The homes were all lovely in different ways. Some were warm and cozy and you could tell a family really lived there. Some displayed amazing collections of Christmas villages and nostalgic figurines. One was elegant and sophisticated but didn't seem to say "sit down for a while" as much as to whisper, "didn't our interior designer do a faaaaabulous job"?

As I left each place, I wondered if the owners would be celebrating Thanksgiving at home. And if so, wouldn't it feel strange to be carving Tom Turkey to the beat of Jingle Bells?

Of course, those people are now fully prepared to smugly sit back and admire their fully decked out abodes and laugh at prograstinators like me who will be untangling strings of lights and scavenging through bags of ornaments in mid-December. The holidays have begun!

Thursday, November 20, 2008

Potty Talk

Here I am, as usual, a day late and a dollar short! Yesterday was National Toilet Day and I forgot to observe it.

The mention of it made me think of my own private (until now) fearful relationship with the toilet. I have been the not so proud owner of exploding toilets, leaking toilets and apparently possessed toilets (one was known to let out eerie noises only at certain times of the night).

A coworker happened to tell me a few years ago that when her roommate went to use the commode, surprise, surprise, an alligator appeared in the bowl. I didn't doubt her for a second. Back in the '60's in the suburbs of New York City, a very popular present for high school boys to give their girlfriends for occasions when they were expected to come bearing gifts was a baby alligator. Why pet stores would sell such a creature is still beyond me but they did. The girls would be either amused, horrified, or annoyed at their beloved's lack of imagination. The mothers usually found no humor in this whatsoever and would promptly discard the critter into the toilet and flush it into the already overly inhabited New York sewage system.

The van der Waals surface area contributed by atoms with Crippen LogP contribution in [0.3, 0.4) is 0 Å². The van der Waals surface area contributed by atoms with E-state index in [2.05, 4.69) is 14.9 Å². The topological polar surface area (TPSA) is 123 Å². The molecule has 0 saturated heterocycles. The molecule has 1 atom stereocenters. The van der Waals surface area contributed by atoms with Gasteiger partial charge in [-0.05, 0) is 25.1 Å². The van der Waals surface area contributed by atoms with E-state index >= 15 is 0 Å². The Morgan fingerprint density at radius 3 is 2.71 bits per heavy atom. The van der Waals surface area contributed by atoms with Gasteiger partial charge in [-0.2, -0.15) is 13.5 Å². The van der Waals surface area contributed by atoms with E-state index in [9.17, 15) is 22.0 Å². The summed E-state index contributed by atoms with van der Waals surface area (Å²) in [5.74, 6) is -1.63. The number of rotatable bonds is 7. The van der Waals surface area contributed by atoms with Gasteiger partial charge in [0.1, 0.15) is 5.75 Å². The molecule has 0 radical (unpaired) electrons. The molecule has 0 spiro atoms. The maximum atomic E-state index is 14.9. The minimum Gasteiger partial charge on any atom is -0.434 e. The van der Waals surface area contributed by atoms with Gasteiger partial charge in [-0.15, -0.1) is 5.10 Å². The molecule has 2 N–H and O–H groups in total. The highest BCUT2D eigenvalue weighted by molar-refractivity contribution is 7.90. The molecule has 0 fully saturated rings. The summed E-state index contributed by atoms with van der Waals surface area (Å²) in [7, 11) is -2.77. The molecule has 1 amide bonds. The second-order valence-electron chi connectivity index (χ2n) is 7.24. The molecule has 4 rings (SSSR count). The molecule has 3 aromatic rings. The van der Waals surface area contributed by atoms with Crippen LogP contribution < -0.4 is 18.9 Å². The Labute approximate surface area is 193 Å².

Esso, which later became Exxon, advertised "Put a Tiger in Your Tank" for years -- they probably didn't realize their beloved animal had serious competition in many domestic tanks.

I read on-line that in Edinburgh, Scotland, a number of college students taped campus toilets shut to try to bring attention to the very serious problem of lack of proper sanitation across the globe. An estimated 40% of the world's population does not have the luxury of using bathrooms the way we are so used to taking for granted.

It puts a new emphasis on the severe consequences of our water shortage in the South and when we sit on the throne helps us to appreciate the possibly endangered opportunity.

Monday, November 17, 2008

Fall is here -- even in Georgia, hooray!!! I don't love the cold, windy days and nights but I don't consider 60 degrees freezing. I love the feeling of Autumn and all the things that come with it -- beautiful leaves, even if they are colorfully carpeting the lawn, warm apple cidar, fall festivals, being outside more, and Thanksgiving, my favorite holiday.